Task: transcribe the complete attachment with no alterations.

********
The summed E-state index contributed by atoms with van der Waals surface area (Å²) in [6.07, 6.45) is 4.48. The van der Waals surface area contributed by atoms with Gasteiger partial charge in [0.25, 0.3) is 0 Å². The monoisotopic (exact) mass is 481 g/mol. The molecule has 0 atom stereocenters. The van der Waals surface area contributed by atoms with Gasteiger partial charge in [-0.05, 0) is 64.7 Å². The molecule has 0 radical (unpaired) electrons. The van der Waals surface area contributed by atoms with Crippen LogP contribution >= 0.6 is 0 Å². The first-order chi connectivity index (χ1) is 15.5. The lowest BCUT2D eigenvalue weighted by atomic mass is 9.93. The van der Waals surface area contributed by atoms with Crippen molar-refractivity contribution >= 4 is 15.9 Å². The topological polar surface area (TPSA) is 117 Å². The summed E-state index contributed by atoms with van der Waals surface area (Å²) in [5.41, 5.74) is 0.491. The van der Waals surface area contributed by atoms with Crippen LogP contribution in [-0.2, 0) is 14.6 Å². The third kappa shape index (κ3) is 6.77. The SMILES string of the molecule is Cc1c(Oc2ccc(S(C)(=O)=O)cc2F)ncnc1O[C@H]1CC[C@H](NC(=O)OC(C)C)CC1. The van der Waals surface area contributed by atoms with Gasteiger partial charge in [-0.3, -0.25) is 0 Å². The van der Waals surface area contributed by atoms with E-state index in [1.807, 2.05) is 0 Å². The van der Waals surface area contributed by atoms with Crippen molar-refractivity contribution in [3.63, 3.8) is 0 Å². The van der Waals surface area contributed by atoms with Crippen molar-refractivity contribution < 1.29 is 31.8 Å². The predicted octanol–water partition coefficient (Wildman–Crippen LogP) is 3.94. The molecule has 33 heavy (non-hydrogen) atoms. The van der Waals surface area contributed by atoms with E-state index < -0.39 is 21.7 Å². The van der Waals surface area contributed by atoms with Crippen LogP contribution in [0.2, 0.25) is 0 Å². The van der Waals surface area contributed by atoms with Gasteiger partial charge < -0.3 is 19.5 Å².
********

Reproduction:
The summed E-state index contributed by atoms with van der Waals surface area (Å²) in [6.07, 6.45) is 4.48. The van der Waals surface area contributed by atoms with Gasteiger partial charge in [0.25, 0.3) is 0 Å². The monoisotopic (exact) mass is 481 g/mol. The molecule has 0 atom stereocenters. The van der Waals surface area contributed by atoms with Gasteiger partial charge in [-0.05, 0) is 64.7 Å². The molecule has 0 radical (unpaired) electrons. The van der Waals surface area contributed by atoms with Crippen LogP contribution >= 0.6 is 0 Å². The first-order chi connectivity index (χ1) is 15.5. The lowest BCUT2D eigenvalue weighted by atomic mass is 9.93. The van der Waals surface area contributed by atoms with Crippen molar-refractivity contribution >= 4 is 15.9 Å². The topological polar surface area (TPSA) is 117 Å². The summed E-state index contributed by atoms with van der Waals surface area (Å²) in [5.41, 5.74) is 0.491. The van der Waals surface area contributed by atoms with Crippen LogP contribution in [-0.2, 0) is 14.6 Å². The third kappa shape index (κ3) is 6.77. The SMILES string of the molecule is Cc1c(Oc2ccc(S(C)(=O)=O)cc2F)ncnc1O[C@H]1CC[C@H](NC(=O)OC(C)C)CC1. The van der Waals surface area contributed by atoms with Gasteiger partial charge in [-0.3, -0.25) is 0 Å². The van der Waals surface area contributed by atoms with E-state index in [1.807, 2.05) is 0 Å². The van der Waals surface area contributed by atoms with Crippen molar-refractivity contribution in [3.63, 3.8) is 0 Å². The van der Waals surface area contributed by atoms with Crippen molar-refractivity contribution < 1.29 is 31.8 Å². The predicted octanol–water partition coefficient (Wildman–Crippen LogP) is 3.94. The molecule has 33 heavy (non-hydrogen) atoms. The van der Waals surface area contributed by atoms with E-state index < -0.39 is 21.7 Å². The van der Waals surface area contributed by atoms with Crippen LogP contribution in [0.2, 0.25) is 0 Å². The van der Waals surface area contributed by atoms with Gasteiger partial charge < -0.3 is 19.5 Å².